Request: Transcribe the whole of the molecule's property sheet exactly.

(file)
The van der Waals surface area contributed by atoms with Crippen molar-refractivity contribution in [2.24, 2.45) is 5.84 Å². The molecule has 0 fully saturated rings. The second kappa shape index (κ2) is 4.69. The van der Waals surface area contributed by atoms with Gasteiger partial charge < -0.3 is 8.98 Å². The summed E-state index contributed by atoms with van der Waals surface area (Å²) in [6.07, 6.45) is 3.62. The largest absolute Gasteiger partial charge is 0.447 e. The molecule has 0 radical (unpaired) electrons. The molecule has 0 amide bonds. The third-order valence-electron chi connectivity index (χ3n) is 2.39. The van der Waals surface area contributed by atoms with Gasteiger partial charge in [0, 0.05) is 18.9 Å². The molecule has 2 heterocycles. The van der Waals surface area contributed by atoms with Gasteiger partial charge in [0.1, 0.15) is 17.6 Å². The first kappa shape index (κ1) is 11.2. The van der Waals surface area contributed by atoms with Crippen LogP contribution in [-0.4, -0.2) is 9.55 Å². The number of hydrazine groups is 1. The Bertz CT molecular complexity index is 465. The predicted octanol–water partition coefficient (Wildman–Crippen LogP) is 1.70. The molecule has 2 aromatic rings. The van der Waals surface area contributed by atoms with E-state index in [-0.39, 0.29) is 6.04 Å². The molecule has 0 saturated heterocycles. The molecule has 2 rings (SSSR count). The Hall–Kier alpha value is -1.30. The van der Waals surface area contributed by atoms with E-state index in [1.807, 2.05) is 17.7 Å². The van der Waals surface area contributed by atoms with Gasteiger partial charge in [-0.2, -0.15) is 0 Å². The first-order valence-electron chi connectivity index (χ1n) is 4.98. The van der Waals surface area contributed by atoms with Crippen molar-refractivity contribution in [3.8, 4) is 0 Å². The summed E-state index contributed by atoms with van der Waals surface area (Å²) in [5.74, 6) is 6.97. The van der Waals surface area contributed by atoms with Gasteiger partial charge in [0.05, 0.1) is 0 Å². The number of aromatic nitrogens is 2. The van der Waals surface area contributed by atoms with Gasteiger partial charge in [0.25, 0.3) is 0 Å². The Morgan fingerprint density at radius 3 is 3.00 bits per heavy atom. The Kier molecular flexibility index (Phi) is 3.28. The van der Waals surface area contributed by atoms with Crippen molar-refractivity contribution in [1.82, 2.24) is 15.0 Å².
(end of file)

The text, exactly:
The van der Waals surface area contributed by atoms with Crippen molar-refractivity contribution in [2.24, 2.45) is 5.84 Å². The molecule has 0 fully saturated rings. The second kappa shape index (κ2) is 4.69. The van der Waals surface area contributed by atoms with Gasteiger partial charge < -0.3 is 8.98 Å². The summed E-state index contributed by atoms with van der Waals surface area (Å²) in [6.07, 6.45) is 3.62. The largest absolute Gasteiger partial charge is 0.447 e. The molecule has 0 radical (unpaired) electrons. The molecule has 0 amide bonds. The third-order valence-electron chi connectivity index (χ3n) is 2.39. The van der Waals surface area contributed by atoms with Gasteiger partial charge in [0, 0.05) is 18.9 Å². The molecule has 2 heterocycles. The van der Waals surface area contributed by atoms with Gasteiger partial charge in [0.1, 0.15) is 17.6 Å². The first kappa shape index (κ1) is 11.2. The van der Waals surface area contributed by atoms with Crippen LogP contribution in [-0.4, -0.2) is 9.55 Å². The number of hydrazine groups is 1. The Bertz CT molecular complexity index is 465. The predicted octanol–water partition coefficient (Wildman–Crippen LogP) is 1.70. The molecule has 2 aromatic rings. The van der Waals surface area contributed by atoms with E-state index in [-0.39, 0.29) is 6.04 Å². The molecule has 0 saturated heterocycles. The molecule has 2 rings (SSSR count). The Hall–Kier alpha value is -1.30. The van der Waals surface area contributed by atoms with E-state index in [1.807, 2.05) is 17.7 Å². The van der Waals surface area contributed by atoms with Gasteiger partial charge in [-0.2, -0.15) is 0 Å². The first-order valence-electron chi connectivity index (χ1n) is 4.98. The van der Waals surface area contributed by atoms with Crippen molar-refractivity contribution in [3.8, 4) is 0 Å². The summed E-state index contributed by atoms with van der Waals surface area (Å²) in [5.74, 6) is 6.97. The van der Waals surface area contributed by atoms with Gasteiger partial charge in [0.05, 0.1) is 0 Å². The number of aromatic nitrogens is 2. The van der Waals surface area contributed by atoms with Gasteiger partial charge in [0.25, 0.3) is 0 Å². The Morgan fingerprint density at radius 3 is 3.00 bits per heavy atom. The Kier molecular flexibility index (Phi) is 3.28. The van der Waals surface area contributed by atoms with Crippen molar-refractivity contribution in [1.82, 2.24) is 15.0 Å².